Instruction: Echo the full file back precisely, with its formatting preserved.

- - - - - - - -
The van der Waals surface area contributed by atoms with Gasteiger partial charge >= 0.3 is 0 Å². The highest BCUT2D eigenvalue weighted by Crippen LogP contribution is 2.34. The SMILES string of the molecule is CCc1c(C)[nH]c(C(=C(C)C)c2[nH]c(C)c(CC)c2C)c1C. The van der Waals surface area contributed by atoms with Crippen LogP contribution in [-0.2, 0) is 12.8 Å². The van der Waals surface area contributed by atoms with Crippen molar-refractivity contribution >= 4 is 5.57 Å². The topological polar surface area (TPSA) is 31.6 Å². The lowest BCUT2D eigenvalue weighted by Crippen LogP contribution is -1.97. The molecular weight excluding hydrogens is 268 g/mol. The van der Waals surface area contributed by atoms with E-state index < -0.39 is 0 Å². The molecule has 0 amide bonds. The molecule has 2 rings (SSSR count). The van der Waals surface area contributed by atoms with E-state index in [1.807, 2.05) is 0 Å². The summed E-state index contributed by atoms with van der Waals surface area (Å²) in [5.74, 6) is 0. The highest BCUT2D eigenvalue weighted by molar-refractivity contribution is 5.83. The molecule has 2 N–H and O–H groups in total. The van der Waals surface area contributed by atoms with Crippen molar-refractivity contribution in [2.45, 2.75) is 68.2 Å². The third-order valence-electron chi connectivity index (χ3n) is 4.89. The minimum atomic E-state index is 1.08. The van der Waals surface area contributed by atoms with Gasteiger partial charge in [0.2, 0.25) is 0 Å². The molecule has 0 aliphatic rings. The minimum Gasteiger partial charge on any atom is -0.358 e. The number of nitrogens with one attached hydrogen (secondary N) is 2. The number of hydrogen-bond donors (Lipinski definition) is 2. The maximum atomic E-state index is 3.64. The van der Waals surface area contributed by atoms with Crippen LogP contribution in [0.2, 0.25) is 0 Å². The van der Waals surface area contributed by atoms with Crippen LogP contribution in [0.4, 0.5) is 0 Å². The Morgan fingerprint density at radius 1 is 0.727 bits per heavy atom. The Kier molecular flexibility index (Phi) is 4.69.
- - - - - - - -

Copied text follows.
The van der Waals surface area contributed by atoms with Gasteiger partial charge >= 0.3 is 0 Å². The highest BCUT2D eigenvalue weighted by Crippen LogP contribution is 2.34. The SMILES string of the molecule is CCc1c(C)[nH]c(C(=C(C)C)c2[nH]c(C)c(CC)c2C)c1C. The van der Waals surface area contributed by atoms with Crippen LogP contribution in [-0.2, 0) is 12.8 Å². The van der Waals surface area contributed by atoms with Crippen molar-refractivity contribution >= 4 is 5.57 Å². The topological polar surface area (TPSA) is 31.6 Å². The lowest BCUT2D eigenvalue weighted by Crippen LogP contribution is -1.97. The molecular weight excluding hydrogens is 268 g/mol. The van der Waals surface area contributed by atoms with E-state index < -0.39 is 0 Å². The molecule has 0 amide bonds. The molecule has 2 rings (SSSR count). The van der Waals surface area contributed by atoms with E-state index in [1.807, 2.05) is 0 Å². The summed E-state index contributed by atoms with van der Waals surface area (Å²) in [5.74, 6) is 0. The highest BCUT2D eigenvalue weighted by molar-refractivity contribution is 5.83. The molecule has 2 N–H and O–H groups in total. The van der Waals surface area contributed by atoms with Crippen molar-refractivity contribution in [2.45, 2.75) is 68.2 Å². The third-order valence-electron chi connectivity index (χ3n) is 4.89. The minimum atomic E-state index is 1.08. The van der Waals surface area contributed by atoms with Gasteiger partial charge in [0.2, 0.25) is 0 Å². The molecule has 0 aliphatic rings. The minimum Gasteiger partial charge on any atom is -0.358 e. The number of nitrogens with one attached hydrogen (secondary N) is 2. The number of hydrogen-bond donors (Lipinski definition) is 2. The maximum atomic E-state index is 3.64. The van der Waals surface area contributed by atoms with Crippen LogP contribution in [0.2, 0.25) is 0 Å². The van der Waals surface area contributed by atoms with Crippen LogP contribution in [0.4, 0.5) is 0 Å². The Morgan fingerprint density at radius 1 is 0.727 bits per heavy atom. The Kier molecular flexibility index (Phi) is 4.69.